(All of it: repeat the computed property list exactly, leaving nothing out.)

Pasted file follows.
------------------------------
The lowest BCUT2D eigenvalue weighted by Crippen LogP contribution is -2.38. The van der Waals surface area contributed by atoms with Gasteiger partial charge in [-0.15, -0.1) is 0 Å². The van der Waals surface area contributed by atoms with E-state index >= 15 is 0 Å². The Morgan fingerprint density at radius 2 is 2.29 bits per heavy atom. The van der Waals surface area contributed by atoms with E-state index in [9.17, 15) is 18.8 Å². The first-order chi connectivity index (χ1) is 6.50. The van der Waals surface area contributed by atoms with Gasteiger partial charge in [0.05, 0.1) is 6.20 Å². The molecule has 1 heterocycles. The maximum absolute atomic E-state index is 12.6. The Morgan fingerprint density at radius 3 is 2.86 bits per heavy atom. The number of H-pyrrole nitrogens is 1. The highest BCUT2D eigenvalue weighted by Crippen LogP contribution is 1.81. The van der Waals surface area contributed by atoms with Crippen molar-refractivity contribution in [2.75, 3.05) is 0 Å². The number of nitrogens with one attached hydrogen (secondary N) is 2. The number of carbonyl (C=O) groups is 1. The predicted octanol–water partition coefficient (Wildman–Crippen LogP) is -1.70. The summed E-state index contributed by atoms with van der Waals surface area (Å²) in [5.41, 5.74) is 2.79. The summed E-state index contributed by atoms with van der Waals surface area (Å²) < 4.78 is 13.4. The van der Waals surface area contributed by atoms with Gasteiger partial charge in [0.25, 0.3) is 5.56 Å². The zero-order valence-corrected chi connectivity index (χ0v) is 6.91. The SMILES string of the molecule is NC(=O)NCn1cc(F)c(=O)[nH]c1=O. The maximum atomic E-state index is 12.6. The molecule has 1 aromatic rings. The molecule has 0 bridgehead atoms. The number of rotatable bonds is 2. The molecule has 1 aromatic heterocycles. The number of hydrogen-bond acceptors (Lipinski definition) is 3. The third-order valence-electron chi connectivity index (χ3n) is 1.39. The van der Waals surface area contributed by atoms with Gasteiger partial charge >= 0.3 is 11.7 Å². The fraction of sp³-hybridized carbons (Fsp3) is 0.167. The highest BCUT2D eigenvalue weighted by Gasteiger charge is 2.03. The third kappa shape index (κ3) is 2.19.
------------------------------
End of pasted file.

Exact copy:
The lowest BCUT2D eigenvalue weighted by Crippen LogP contribution is -2.38. The van der Waals surface area contributed by atoms with Gasteiger partial charge in [-0.15, -0.1) is 0 Å². The van der Waals surface area contributed by atoms with E-state index >= 15 is 0 Å². The Morgan fingerprint density at radius 2 is 2.29 bits per heavy atom. The van der Waals surface area contributed by atoms with E-state index in [9.17, 15) is 18.8 Å². The first-order chi connectivity index (χ1) is 6.50. The van der Waals surface area contributed by atoms with Gasteiger partial charge in [0.05, 0.1) is 6.20 Å². The molecule has 1 heterocycles. The maximum absolute atomic E-state index is 12.6. The Morgan fingerprint density at radius 3 is 2.86 bits per heavy atom. The number of H-pyrrole nitrogens is 1. The highest BCUT2D eigenvalue weighted by Crippen LogP contribution is 1.81. The van der Waals surface area contributed by atoms with Crippen molar-refractivity contribution in [2.75, 3.05) is 0 Å². The number of nitrogens with one attached hydrogen (secondary N) is 2. The number of carbonyl (C=O) groups is 1. The predicted octanol–water partition coefficient (Wildman–Crippen LogP) is -1.70. The summed E-state index contributed by atoms with van der Waals surface area (Å²) in [5.41, 5.74) is 2.79. The summed E-state index contributed by atoms with van der Waals surface area (Å²) < 4.78 is 13.4. The van der Waals surface area contributed by atoms with Gasteiger partial charge in [0.25, 0.3) is 5.56 Å². The zero-order valence-corrected chi connectivity index (χ0v) is 6.91. The SMILES string of the molecule is NC(=O)NCn1cc(F)c(=O)[nH]c1=O. The maximum atomic E-state index is 12.6. The molecule has 1 aromatic rings. The molecule has 0 bridgehead atoms. The number of rotatable bonds is 2. The molecule has 1 aromatic heterocycles. The number of hydrogen-bond acceptors (Lipinski definition) is 3. The third-order valence-electron chi connectivity index (χ3n) is 1.39. The van der Waals surface area contributed by atoms with Gasteiger partial charge >= 0.3 is 11.7 Å². The fraction of sp³-hybridized carbons (Fsp3) is 0.167. The highest BCUT2D eigenvalue weighted by Gasteiger charge is 2.03. The third kappa shape index (κ3) is 2.19.